Significance: The thioredoxin-interacting protein (TXNIP, also termed VDUP1 for vitamin D upregulated protein or TBP2 for thioredoxin-binding protein) was originally discovered by virtue of its strong regulation by vitamin D. Recently, TXNIP has been found to regulate the cellular reduction-oxidation (redox) state by binding to and inhibiting thioredoxin (TRX) in a redox-dependent fashion.
Recent advances: Studies of the Hcb-19 mouse, TXNIP nonsense mutated mouse, demonstrate redox-mediated roles in lipid and glucose metabolism, cardiac function, inflammation, and carcinogenesis. Exciting recent data indicate important roles for TXNIP in redox independent signaling. Specifically, sequence analysis revealed that TXNIP is a member of the classical visual/β-arrestin superfamily, and is one of the six members of the arrestin domain-containing (ARRDC, or α-arrestin) family.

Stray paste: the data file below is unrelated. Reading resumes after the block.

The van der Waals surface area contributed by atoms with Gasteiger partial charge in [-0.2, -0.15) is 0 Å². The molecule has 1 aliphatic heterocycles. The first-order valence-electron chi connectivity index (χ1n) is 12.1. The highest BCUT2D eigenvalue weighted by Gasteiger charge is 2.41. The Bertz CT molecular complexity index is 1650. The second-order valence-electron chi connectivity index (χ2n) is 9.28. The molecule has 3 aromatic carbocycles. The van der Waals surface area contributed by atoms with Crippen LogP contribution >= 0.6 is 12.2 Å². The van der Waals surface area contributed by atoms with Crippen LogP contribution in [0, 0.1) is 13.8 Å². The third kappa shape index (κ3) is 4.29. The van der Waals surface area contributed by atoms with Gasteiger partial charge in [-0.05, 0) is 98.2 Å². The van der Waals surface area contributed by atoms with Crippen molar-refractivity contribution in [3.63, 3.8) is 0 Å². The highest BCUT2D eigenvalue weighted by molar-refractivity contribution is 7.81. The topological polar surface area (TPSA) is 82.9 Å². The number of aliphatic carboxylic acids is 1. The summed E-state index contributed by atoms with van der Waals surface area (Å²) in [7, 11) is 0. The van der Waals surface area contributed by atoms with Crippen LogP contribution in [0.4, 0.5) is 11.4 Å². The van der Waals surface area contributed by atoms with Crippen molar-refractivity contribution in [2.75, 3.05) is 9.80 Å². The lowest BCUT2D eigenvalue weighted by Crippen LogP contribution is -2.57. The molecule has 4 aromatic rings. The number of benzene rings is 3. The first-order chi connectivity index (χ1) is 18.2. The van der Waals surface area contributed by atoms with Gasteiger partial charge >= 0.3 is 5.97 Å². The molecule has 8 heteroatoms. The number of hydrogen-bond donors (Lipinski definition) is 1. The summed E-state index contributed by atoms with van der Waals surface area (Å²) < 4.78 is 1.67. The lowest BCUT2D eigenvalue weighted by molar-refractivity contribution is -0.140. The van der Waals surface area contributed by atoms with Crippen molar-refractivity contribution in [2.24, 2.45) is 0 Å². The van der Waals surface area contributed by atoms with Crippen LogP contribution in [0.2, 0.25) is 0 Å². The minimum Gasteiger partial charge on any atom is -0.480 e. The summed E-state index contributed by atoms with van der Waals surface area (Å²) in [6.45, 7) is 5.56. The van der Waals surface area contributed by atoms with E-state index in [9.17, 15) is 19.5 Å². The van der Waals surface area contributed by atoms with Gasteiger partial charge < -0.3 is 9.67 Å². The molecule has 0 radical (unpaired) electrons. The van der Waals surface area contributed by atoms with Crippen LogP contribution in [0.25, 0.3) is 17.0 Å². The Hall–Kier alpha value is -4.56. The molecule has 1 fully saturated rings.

Critical issues: Although the function of α-arrestins is not well known, recent studies suggest roles in endocytosis and protein ubiquitination through PPxY motifs in their C-terminal tails. Importantly, the ability of TXNIP to inhibit glucose uptake was found to be independent of TRX binding. Further investigation showed that several metabolic functions of TXNIP were due to the arrestin domains, thus further supporting the importance of redox independent functions of TXNIP.
Future directions: Since TXNIP transcription and protein stability are highly regulated by multiple tissue-specific stimuli, it appears that TXNIP should be a good therapeutic target for metabolic diseases.